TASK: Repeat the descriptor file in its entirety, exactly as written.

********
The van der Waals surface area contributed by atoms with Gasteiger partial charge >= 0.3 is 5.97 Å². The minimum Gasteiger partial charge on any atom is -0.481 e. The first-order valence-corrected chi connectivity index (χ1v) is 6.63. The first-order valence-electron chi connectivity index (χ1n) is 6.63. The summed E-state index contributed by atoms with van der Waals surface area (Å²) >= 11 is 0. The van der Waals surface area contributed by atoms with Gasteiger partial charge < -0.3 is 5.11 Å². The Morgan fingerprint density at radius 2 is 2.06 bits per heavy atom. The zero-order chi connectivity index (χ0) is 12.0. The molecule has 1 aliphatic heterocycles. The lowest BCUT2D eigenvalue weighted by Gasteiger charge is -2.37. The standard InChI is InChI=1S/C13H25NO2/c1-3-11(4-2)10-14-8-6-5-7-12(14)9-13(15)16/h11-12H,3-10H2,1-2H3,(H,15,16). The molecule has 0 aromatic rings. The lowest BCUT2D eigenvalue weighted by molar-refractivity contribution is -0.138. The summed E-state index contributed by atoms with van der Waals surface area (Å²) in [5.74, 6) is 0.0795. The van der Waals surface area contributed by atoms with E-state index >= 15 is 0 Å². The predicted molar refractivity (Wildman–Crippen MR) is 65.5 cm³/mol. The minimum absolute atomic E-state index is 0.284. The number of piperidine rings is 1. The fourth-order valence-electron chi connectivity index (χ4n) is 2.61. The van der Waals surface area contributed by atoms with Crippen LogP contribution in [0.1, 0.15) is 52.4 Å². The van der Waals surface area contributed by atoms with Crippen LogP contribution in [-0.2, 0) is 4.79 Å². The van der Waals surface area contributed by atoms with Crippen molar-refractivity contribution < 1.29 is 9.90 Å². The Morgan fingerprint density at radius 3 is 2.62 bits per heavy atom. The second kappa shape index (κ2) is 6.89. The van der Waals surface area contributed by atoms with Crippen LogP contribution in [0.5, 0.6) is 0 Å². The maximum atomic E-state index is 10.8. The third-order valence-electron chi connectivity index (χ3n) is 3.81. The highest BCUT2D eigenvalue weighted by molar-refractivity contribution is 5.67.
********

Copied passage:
The van der Waals surface area contributed by atoms with Gasteiger partial charge >= 0.3 is 5.97 Å². The minimum Gasteiger partial charge on any atom is -0.481 e. The first-order valence-corrected chi connectivity index (χ1v) is 6.63. The first-order valence-electron chi connectivity index (χ1n) is 6.63. The summed E-state index contributed by atoms with van der Waals surface area (Å²) >= 11 is 0. The van der Waals surface area contributed by atoms with Gasteiger partial charge < -0.3 is 5.11 Å². The Morgan fingerprint density at radius 2 is 2.06 bits per heavy atom. The zero-order chi connectivity index (χ0) is 12.0. The molecule has 1 aliphatic heterocycles. The lowest BCUT2D eigenvalue weighted by Gasteiger charge is -2.37. The standard InChI is InChI=1S/C13H25NO2/c1-3-11(4-2)10-14-8-6-5-7-12(14)9-13(15)16/h11-12H,3-10H2,1-2H3,(H,15,16). The molecule has 0 aromatic rings. The lowest BCUT2D eigenvalue weighted by molar-refractivity contribution is -0.138. The summed E-state index contributed by atoms with van der Waals surface area (Å²) in [5.74, 6) is 0.0795. The van der Waals surface area contributed by atoms with E-state index >= 15 is 0 Å². The predicted molar refractivity (Wildman–Crippen MR) is 65.5 cm³/mol. The minimum absolute atomic E-state index is 0.284. The number of piperidine rings is 1. The fourth-order valence-electron chi connectivity index (χ4n) is 2.61. The van der Waals surface area contributed by atoms with Crippen LogP contribution in [0.1, 0.15) is 52.4 Å². The van der Waals surface area contributed by atoms with Crippen LogP contribution in [-0.2, 0) is 4.79 Å². The van der Waals surface area contributed by atoms with Crippen molar-refractivity contribution < 1.29 is 9.90 Å². The Morgan fingerprint density at radius 3 is 2.62 bits per heavy atom. The second kappa shape index (κ2) is 6.89. The van der Waals surface area contributed by atoms with Crippen LogP contribution in [0.5, 0.6) is 0 Å². The maximum atomic E-state index is 10.8. The third-order valence-electron chi connectivity index (χ3n) is 3.81. The highest BCUT2D eigenvalue weighted by molar-refractivity contribution is 5.67.